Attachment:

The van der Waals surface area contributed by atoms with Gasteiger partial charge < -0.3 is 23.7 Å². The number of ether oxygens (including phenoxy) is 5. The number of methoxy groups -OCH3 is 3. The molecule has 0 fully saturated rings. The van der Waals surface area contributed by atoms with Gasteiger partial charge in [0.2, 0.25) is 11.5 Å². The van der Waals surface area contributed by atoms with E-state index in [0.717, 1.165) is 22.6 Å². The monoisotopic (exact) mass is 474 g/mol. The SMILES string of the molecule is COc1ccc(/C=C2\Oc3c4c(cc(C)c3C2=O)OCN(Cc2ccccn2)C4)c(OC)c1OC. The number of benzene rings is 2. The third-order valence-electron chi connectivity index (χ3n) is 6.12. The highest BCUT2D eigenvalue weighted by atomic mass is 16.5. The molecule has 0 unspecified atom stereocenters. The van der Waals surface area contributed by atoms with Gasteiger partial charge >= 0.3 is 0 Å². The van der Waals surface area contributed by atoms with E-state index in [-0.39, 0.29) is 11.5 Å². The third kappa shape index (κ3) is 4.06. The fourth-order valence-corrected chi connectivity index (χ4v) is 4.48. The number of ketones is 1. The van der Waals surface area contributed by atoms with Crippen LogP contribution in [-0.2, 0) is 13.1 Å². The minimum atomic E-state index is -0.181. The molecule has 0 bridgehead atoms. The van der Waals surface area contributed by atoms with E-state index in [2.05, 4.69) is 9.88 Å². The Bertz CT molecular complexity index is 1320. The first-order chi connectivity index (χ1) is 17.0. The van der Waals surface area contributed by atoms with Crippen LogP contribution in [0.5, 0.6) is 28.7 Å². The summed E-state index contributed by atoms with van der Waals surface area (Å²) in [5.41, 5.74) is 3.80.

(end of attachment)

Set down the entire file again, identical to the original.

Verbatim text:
The van der Waals surface area contributed by atoms with Gasteiger partial charge < -0.3 is 23.7 Å². The number of ether oxygens (including phenoxy) is 5. The number of methoxy groups -OCH3 is 3. The molecule has 0 fully saturated rings. The van der Waals surface area contributed by atoms with Gasteiger partial charge in [0.2, 0.25) is 11.5 Å². The van der Waals surface area contributed by atoms with E-state index in [0.717, 1.165) is 22.6 Å². The monoisotopic (exact) mass is 474 g/mol. The SMILES string of the molecule is COc1ccc(/C=C2\Oc3c4c(cc(C)c3C2=O)OCN(Cc2ccccn2)C4)c(OC)c1OC. The number of benzene rings is 2. The third-order valence-electron chi connectivity index (χ3n) is 6.12. The highest BCUT2D eigenvalue weighted by atomic mass is 16.5. The molecule has 0 unspecified atom stereocenters. The van der Waals surface area contributed by atoms with Gasteiger partial charge >= 0.3 is 0 Å². The van der Waals surface area contributed by atoms with E-state index in [-0.39, 0.29) is 11.5 Å². The third kappa shape index (κ3) is 4.06. The fourth-order valence-corrected chi connectivity index (χ4v) is 4.48. The number of ketones is 1. The van der Waals surface area contributed by atoms with Crippen LogP contribution in [-0.2, 0) is 13.1 Å². The minimum atomic E-state index is -0.181. The molecule has 0 bridgehead atoms. The van der Waals surface area contributed by atoms with E-state index in [2.05, 4.69) is 9.88 Å². The Bertz CT molecular complexity index is 1320. The first-order chi connectivity index (χ1) is 17.0. The van der Waals surface area contributed by atoms with Crippen LogP contribution in [0.5, 0.6) is 28.7 Å². The summed E-state index contributed by atoms with van der Waals surface area (Å²) in [5.41, 5.74) is 3.80.